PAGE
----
Marriage Equality Victories in 4 States Mean Hate & Bigotry Lost Big in America

Inspiring 22

marriage equalityLast night, voters sent a message: It is time to move FORWARD! In addition to the re-election of President Barack Obama and election of the first openly gay Senator, Wisconsin candidate Tammy Baldwin, voters in four states -- Maine, Maryland, Washington, and Minnesota -- took major steps toward legalizing same-sex marriage. Overall, the results are not only a fantastic win for human rights but a reflection of just how much progress we've made and we will hopefully continue to make.

Here, the low down on all of the key victories for fairness, equality, and love ...

Maine - 53 percent of voters said "yes" to legalize same-sex marriage. Now, fingers are crossed Pine Tree State has no trouble sticking with this move! (After all, the legislature passed a bill allowing marriage equality back in '06, but voters overturned it in '09.) The good news: By December, same-sex couples in Maine can get marriage licenses. Woowoo!!

Maryland - Although those close to the vote are saying it was a close call and passed with a very slim margin, Maryland became the first state below the Mason-Dixon line to approve same-sex marriage. 51.9 percent of voters said "yes!" to equality.

Washington - In addition to OK'ing recreational pot last night, voters had their say on a bill legislators had already approved -- which would legalize same-sex marriage in Washington State -- but opponents pushed to make it a question on the ballot. The vote is currently inconclusive, due to a high number of mail-in ballots, but early results are leaning toward a victory!

Minnesota - When asked if they should approve a constitutional amendment that would ban same-sex marriage by defining marriage as a union between a man and a woman, 51 percent of voters in the Midwestern state said "NO!" And local advocates are pumping themselves up for another fight anticipated to come in January, according to The Duluth News Tribune: To officially legalize same-sex marriage.

All in all, this was undoubtedly an election year to remember. As Chad Griffin, president of the Human Rights Campaign, said in a statement:

When the history books are written, 2012 will be remembered as the year when LGBT Americans won decisively at the ballot box. The dreams of millions of fair-minded Americans were realized as discrimination crumbled and equality prevailed.

Hooray!!! And, ha, guess this means Brad Pitt and Angelina Jolie are getting muuuuuch closer to finally tying the knot.

How do you feel about these marriage equality victories?!

 

Image via Fibonnaci Blue/Flickr

marriage equality, politics, 2012 election

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Flori... Floridamom96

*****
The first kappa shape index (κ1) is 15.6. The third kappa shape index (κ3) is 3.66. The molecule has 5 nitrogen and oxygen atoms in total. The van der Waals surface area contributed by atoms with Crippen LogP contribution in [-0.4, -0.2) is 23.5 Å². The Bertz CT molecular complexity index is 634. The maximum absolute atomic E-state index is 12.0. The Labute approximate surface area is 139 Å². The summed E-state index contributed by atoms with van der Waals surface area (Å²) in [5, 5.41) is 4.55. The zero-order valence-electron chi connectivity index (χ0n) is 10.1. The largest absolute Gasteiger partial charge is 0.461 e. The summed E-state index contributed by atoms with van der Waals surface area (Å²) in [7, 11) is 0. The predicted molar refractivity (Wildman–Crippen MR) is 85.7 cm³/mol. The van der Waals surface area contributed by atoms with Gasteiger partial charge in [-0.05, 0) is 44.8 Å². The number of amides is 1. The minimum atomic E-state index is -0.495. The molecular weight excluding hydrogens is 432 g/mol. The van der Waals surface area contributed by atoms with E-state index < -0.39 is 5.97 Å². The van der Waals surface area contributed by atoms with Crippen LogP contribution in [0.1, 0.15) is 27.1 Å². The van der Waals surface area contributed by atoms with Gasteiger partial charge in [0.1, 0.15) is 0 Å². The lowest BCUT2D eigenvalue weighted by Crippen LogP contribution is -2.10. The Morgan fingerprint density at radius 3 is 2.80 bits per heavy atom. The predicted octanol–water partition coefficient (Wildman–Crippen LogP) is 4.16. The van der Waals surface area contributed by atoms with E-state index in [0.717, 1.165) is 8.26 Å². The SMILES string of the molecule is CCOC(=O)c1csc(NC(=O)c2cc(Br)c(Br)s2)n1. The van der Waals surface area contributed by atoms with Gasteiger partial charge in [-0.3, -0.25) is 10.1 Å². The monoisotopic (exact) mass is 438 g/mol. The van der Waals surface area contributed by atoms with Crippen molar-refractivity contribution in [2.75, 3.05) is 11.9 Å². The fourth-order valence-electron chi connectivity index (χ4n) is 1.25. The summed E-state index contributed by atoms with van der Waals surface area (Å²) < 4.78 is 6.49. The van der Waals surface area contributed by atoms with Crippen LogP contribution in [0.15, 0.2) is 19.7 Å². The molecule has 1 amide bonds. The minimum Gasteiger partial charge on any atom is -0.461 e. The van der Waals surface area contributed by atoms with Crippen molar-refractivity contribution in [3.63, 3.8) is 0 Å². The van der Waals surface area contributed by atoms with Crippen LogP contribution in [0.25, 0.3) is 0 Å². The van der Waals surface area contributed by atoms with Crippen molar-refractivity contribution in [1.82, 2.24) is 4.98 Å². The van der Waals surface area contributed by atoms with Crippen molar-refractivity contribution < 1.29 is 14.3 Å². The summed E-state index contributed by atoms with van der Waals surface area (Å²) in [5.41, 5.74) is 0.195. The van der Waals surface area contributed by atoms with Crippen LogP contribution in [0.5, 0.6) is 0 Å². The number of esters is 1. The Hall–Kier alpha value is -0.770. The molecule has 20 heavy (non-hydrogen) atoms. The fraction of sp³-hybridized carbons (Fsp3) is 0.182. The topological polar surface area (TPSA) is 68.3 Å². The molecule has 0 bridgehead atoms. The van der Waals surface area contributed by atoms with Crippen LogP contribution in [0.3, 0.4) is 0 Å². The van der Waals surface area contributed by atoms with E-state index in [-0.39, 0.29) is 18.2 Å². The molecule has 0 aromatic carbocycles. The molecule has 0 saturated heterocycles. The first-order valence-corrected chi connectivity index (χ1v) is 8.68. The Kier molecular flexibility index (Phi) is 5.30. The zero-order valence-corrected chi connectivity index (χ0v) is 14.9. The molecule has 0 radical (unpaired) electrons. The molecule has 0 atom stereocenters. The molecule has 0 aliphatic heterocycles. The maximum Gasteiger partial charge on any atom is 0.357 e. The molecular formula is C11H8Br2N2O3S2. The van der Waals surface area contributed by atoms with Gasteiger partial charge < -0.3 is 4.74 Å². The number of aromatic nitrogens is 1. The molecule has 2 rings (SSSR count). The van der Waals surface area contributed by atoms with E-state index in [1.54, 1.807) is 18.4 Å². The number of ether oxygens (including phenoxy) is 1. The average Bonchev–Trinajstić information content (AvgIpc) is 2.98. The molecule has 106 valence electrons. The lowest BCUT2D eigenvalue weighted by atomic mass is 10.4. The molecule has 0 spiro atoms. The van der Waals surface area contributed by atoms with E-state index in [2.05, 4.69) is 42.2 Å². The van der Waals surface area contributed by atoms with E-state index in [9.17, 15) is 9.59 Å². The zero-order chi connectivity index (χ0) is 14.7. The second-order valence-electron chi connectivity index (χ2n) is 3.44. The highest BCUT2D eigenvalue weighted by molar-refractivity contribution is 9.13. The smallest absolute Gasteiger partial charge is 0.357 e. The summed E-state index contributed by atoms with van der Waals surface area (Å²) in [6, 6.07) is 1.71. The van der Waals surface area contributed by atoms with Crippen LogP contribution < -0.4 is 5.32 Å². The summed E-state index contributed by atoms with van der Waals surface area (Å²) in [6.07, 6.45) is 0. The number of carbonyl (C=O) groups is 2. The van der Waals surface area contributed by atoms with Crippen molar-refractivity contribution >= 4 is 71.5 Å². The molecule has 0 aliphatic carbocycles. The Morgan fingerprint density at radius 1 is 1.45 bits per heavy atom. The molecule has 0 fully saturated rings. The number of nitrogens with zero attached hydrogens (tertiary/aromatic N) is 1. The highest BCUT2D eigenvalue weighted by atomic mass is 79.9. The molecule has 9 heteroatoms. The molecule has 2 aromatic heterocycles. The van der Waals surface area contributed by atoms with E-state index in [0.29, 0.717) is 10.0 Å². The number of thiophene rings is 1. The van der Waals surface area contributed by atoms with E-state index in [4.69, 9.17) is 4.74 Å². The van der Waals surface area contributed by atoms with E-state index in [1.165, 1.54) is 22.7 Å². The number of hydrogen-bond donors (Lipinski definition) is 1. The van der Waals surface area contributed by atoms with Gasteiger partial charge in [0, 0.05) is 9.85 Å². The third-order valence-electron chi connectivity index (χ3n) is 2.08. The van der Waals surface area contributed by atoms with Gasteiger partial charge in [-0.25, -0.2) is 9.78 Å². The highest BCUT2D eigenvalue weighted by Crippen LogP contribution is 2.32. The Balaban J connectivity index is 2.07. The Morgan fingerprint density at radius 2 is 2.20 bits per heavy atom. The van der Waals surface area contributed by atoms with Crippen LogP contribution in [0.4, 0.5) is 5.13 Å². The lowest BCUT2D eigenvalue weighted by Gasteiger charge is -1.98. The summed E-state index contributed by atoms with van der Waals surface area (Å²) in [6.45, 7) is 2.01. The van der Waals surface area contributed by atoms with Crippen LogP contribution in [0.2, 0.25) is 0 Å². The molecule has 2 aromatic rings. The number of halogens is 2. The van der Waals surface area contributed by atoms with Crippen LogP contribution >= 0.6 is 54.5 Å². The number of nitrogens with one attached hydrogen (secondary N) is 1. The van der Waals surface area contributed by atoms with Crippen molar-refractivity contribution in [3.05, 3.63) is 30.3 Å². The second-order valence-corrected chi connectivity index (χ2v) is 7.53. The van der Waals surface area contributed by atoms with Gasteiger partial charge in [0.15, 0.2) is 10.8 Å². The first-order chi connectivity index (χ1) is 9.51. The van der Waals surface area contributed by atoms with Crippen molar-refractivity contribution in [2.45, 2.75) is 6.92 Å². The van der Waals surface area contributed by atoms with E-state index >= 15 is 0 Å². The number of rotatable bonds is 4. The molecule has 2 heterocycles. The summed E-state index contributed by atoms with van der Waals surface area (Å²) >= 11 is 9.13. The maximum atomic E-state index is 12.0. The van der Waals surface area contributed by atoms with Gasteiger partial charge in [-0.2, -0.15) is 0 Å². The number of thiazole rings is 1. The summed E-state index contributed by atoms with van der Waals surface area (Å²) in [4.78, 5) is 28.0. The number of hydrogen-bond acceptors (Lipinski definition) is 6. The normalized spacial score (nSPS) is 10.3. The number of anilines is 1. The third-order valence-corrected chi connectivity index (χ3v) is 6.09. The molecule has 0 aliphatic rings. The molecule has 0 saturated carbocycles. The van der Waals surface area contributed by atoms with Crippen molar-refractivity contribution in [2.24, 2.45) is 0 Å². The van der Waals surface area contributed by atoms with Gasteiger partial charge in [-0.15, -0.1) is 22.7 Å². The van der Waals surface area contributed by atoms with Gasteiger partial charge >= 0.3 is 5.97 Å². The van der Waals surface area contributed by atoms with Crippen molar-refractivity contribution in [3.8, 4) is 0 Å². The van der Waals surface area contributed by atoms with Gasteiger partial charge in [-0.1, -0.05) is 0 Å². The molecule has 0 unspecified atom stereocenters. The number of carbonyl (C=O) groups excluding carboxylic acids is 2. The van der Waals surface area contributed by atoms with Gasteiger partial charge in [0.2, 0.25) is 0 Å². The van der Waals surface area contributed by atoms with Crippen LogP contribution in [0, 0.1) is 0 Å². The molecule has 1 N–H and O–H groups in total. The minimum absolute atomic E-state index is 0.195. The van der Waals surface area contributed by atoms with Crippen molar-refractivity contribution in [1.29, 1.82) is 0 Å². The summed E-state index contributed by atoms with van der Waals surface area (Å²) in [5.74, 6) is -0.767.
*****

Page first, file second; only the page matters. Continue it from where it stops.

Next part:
Disagreement is neither hate nor bigotry. Calling those who disagree with you hateful and bigoted, however, is both.

pezch... pezcharlotte

When it comes to civil rights issues, yes it is hate. And yes this is a civil rights issue.

nonmember avatar Christie

I live in MD and I proudly voted for marriage equality last night!!! I am so happy that this was put through! I live in a fairly conservative area so I was concerned that hate would win out. I am so glad that there are more of us open-minded accepting people out there than closed-minded people. Congrats to everyone who worked so hard to make sure that people knew what really comes with this change. This does not mean that any pastor/priest/church will ever have to marry a same-sex couple, but any that choose to finally can. I am proud to say I voted for this and this will be something I can tell my children about when they are older.

fleur... fleurdelys3110

This was about the only good news I received last night!

tbruc... tbrucemom

This is not a civil rights issue. Gay people are not being denied employment, housing, an educationm common decency or anything else the civil rights movement was about. It's about someone having a difference of opinion as to the definition of marriage.

jkm89 jkm89

Floridamom, disagree all you want but the people have spoken!



I'm a proud Washingtonian today! Happy to be among people who realize that everyone deserves equal rights!

nonmember avatar amanda

Having someone else decide who you can and cannot marry is absolutely a civil right issue. I do believe interracial marriage was an issue that had to be fought for.

EmmaF... EmmaFromEire

i'm delighted for the people of those states, it's a huge step forward for marriage equality!! And tbrucemom it is a civil rights issue, marriage affords a lot of right to your spouse, rights which homosexual individuals are being denied. 

Nunya... NunyaBizness

Agreed, pezcharlotte and jkm89. The country is moving forward socially, floridamom. Get on board or you will be left behind. Your grandchildren will be as ashamed of your bigotry toward gay people as those who are ashamed of their racist grandparents.

Flori... Floridamom96

Thank goodness that republican guy didn't get elected. He and his supporters are so hateful and bigoted. They're constantly calling those who disagree with them hateful bigots and trying to shut them up. Now the country can move forward, united by kindness, civility, and true leadership.

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